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Pectoral Muscles

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There are four pectoral muscles in the cat: pectoantibranchialis, pectoralis major, pectoralis minor, and xiphihumeralis.


Pectoantibranchialis muscle is just one-half inch wide, and is the most superficial in the pectoral muscles. Origin, manubrium of the sternum, Insertion, in a flat tendon on the fascia of the proximal end of the ulna, Action, draws the arm towards the chest.

Pectoralis major

The pectoralis major, also called, pectoralis superficialis, is a broad triangular portion of the pectoralis muscle which is immediately below the pectoantibranchialis. Origin, sternum and median ventral raphe, Insertion, Humerus, Action, draws the arm towards the chest.

Pectoralis minor

The pectoralis minor muscle is a much larger than the Pectoralis major, and is divided into several parts. However, most of its anterior broder is covered by the pectoralis major. Origin, Sternum, Insertion, Humerus, Action, draws the arms towards the chest.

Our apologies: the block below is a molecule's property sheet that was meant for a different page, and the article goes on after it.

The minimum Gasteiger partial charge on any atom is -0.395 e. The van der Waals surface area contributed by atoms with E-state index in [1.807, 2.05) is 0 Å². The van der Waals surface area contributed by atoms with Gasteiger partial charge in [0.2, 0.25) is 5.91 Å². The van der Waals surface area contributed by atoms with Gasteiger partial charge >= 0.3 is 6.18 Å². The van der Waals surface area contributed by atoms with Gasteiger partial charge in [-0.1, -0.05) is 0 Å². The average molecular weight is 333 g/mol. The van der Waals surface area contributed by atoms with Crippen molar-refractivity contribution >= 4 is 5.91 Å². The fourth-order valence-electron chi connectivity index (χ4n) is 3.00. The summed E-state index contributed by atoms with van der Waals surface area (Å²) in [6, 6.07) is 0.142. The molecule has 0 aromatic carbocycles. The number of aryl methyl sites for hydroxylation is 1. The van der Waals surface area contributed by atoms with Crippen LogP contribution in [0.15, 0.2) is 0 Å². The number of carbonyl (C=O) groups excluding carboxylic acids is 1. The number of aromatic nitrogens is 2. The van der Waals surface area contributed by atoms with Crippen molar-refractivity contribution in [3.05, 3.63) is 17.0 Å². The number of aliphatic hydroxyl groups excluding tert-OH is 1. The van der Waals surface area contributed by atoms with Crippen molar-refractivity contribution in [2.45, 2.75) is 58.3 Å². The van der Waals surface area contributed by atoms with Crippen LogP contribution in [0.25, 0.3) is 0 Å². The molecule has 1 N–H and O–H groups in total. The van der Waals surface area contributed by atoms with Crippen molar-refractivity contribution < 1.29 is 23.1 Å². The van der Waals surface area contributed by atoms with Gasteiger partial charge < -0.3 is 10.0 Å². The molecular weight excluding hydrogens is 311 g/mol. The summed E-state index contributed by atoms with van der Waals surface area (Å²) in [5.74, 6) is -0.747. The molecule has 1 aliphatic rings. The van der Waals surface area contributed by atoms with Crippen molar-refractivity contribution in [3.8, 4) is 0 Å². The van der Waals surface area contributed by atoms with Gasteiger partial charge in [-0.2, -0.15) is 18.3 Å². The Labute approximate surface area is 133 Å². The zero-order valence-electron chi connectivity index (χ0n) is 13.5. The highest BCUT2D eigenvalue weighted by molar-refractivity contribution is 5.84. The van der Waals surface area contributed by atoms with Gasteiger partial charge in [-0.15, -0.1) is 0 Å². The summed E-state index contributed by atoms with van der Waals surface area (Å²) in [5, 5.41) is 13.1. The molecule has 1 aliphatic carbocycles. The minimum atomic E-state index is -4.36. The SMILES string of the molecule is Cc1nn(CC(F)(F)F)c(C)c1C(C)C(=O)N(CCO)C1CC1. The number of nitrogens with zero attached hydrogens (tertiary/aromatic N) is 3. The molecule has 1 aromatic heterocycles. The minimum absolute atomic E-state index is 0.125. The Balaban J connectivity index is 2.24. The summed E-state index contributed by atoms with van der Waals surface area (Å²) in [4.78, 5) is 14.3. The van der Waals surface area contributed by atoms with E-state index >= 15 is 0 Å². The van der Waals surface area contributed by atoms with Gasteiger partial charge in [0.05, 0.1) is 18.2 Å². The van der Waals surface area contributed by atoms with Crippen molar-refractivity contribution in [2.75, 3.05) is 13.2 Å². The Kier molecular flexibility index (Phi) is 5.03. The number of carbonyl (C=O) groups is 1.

The most posterior, flat, thin, and long strip of pectoral muscle is the Xiphihumeralis. It is a band of parallel fibers. Origin, xyphoid process of the sternum, Insertion, proximal end of the humerus, Action, draws the arms towards the chest.

 | Up
 | Abdominal Muscles
 | Pectoral Muscles
 | Great Muscles of the Head
 | Trapezius Muscles
 | Accessory Muscles of the Scapula
 | Latissimus Dorsi
 | Deltoid Muscles
 | Multifidus Spinae
 | Sacrospinalis
 | Deeper Muscles of the Neck and Back
 | Integumental Muscles

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